Falmouth Public School Collaboration
FPS Teacher: Chinna Mapp
My public schools project uses the 5E method to effectively teach students about the scientific method. Using a combination of videos, graphics, PowerPoint, and my own research as an example, students will learn all of the components of the scientific method. To demonstrate their knowledge, students will play a trivia game and design their own hypothetical experiment within biology. The lesson will emphasize critical thinking by asking students to think beyond labeling parts of their experiment and will encourage students to be curious and ask questions about the world around them.
Undergraduate, Geophysics, University of Texas at El Paso
Project Title: Fin Whale Assessment of Habitat Use and Connectivity Relative to Marine Protected Areas in the Gulf of Maine: Implications for Management
Mentor: Sean Hayes & Danielle Cholewiak, NOAA Northeast Fisheries Science Center
Fin whales (Balaenoptera physalus) are frequent visitors to Marine Protected Area (MPA) habitats. The productive waters of New England serve as an essential foraging habitat for fin whales, with high site fidelity historically observed within Cape Cod Bay. The benefits of MPAs are assumed to be beneficial, although much remains unknown on how fin whales interact with MPA habitats. This study examines the tag-derived location and behavioral data to determine the habitat utilization of fin whales within and around the regional MPA network.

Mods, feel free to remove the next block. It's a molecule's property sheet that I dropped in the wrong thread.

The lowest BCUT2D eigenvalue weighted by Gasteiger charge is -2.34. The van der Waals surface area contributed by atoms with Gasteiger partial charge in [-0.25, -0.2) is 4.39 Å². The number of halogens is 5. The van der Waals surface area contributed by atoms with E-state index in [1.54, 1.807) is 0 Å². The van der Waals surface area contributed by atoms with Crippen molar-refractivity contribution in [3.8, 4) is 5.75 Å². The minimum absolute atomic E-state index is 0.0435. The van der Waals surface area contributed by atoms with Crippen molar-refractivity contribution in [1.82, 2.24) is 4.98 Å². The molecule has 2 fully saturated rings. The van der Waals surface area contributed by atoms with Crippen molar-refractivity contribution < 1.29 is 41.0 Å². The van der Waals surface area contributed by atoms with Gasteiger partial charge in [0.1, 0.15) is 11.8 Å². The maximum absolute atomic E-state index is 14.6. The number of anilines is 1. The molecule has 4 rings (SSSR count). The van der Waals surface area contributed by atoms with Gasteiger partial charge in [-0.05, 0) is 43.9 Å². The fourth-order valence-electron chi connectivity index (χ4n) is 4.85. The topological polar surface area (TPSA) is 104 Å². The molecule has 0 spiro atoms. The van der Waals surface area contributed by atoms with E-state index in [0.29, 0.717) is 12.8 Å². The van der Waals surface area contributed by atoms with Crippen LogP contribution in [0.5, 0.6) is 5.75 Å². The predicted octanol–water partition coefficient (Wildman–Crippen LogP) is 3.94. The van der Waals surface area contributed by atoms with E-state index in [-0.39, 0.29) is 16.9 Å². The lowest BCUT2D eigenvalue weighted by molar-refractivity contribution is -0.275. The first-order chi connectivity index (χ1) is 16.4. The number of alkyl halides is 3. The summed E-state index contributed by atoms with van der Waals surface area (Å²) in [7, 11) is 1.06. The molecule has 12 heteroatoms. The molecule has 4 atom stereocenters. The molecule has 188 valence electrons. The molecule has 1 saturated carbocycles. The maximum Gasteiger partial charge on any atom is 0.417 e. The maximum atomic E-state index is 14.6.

From June 30, 2022 to July 7, 2022, seven fin whales were fitted with a combination of SPOT365 and SPLASH10-333 satellite telemetry tags. The tags’ data comprised horizontal movement, depth, and diving behavior. The tags were deployed along the northern region of the Cape Cod Ocean Sanctuary and the southeastern region of Stellwagen Bank National Marine Sanctuary (SBNMS). The satellite telemetry tags had an average deployment time of 38.35 days. The fin whales displayed localized movements between SBNMS and the surrounding shallow waters. Dive depths were mostly concentrated below 25 meters, and due to the shallowness at SBNMS, a minority of dives occurred above 25 meters with the average maximum dive depth of 48.71 meters. The average dive duration was 5.2 minutes and the average maximum dive duration was 16.6 minutes. A positive non-linear correlation was observed between dive depth and dive duration. Foraging behaviors and site fidelity were determined using a state-space model and new insights are provided into fin whales’ formerly overlooked use of MPA habitats. As anthropogenic threats to marine habitats increase worldwide, this research aims at providing a baseline of habitat use analysis, which can be used to evaluate future changes in the existing structure and connectivity among the MPAs.
Falmouth Public School Collaboration
FPS Teacher: Kristina Woods
For my FPS collaboration, we developed a class curriculum exploring how marine sanctuaries and their role in commercial fishing negatively affect marine mammals. We presented this information by developing a Marine Protected Areas presentation, watching relevant videos, playing with NOAA interactive websites, and developing student activities. Afterwards, we led a student discussion and wrote letters to Congress.